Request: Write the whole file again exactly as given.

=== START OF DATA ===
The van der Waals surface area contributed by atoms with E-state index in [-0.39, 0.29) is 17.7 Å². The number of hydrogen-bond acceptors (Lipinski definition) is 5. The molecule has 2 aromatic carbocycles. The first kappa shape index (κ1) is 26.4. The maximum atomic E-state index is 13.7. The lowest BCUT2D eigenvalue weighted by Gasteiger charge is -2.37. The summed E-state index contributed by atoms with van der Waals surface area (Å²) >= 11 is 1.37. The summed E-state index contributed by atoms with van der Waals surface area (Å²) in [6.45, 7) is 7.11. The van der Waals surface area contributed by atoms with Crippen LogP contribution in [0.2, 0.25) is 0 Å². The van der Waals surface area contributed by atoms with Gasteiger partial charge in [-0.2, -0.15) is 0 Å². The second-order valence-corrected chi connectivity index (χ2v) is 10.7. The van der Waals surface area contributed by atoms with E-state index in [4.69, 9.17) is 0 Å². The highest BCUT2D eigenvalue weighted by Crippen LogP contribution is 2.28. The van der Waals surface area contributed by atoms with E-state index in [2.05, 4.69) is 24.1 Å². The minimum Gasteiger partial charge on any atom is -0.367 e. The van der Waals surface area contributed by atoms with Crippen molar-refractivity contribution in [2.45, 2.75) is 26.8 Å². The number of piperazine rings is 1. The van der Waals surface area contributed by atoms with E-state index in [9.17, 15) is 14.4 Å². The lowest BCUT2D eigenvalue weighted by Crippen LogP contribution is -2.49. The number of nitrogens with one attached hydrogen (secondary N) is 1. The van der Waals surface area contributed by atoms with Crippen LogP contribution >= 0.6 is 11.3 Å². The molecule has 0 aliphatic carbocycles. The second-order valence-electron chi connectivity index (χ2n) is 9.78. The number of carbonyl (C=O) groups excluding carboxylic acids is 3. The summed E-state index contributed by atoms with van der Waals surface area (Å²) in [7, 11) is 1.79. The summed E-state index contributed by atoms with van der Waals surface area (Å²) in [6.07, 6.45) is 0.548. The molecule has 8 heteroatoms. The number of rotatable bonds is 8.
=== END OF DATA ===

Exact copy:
The van der Waals surface area contributed by atoms with E-state index in [-0.39, 0.29) is 17.7 Å². The number of hydrogen-bond acceptors (Lipinski definition) is 5. The molecule has 2 aromatic carbocycles. The first kappa shape index (κ1) is 26.4. The maximum atomic E-state index is 13.7. The lowest BCUT2D eigenvalue weighted by Gasteiger charge is -2.37. The summed E-state index contributed by atoms with van der Waals surface area (Å²) >= 11 is 1.37. The summed E-state index contributed by atoms with van der Waals surface area (Å²) in [6.45, 7) is 7.11. The van der Waals surface area contributed by atoms with Crippen LogP contribution in [0.2, 0.25) is 0 Å². The van der Waals surface area contributed by atoms with Gasteiger partial charge in [-0.2, -0.15) is 0 Å². The second-order valence-corrected chi connectivity index (χ2v) is 10.7. The van der Waals surface area contributed by atoms with E-state index in [4.69, 9.17) is 0 Å². The highest BCUT2D eigenvalue weighted by Crippen LogP contribution is 2.28. The van der Waals surface area contributed by atoms with E-state index in [2.05, 4.69) is 24.1 Å². The minimum Gasteiger partial charge on any atom is -0.367 e. The van der Waals surface area contributed by atoms with Crippen molar-refractivity contribution in [2.45, 2.75) is 26.8 Å². The number of piperazine rings is 1. The van der Waals surface area contributed by atoms with E-state index in [9.17, 15) is 14.4 Å². The lowest BCUT2D eigenvalue weighted by Crippen LogP contribution is -2.49. The number of nitrogens with one attached hydrogen (secondary N) is 1. The van der Waals surface area contributed by atoms with Crippen LogP contribution >= 0.6 is 11.3 Å². The molecule has 0 aliphatic carbocycles. The second-order valence-electron chi connectivity index (χ2n) is 9.78. The number of carbonyl (C=O) groups excluding carboxylic acids is 3. The summed E-state index contributed by atoms with van der Waals surface area (Å²) in [7, 11) is 1.79. The summed E-state index contributed by atoms with van der Waals surface area (Å²) in [6.07, 6.45) is 0.548. The molecule has 8 heteroatoms. The number of rotatable bonds is 8.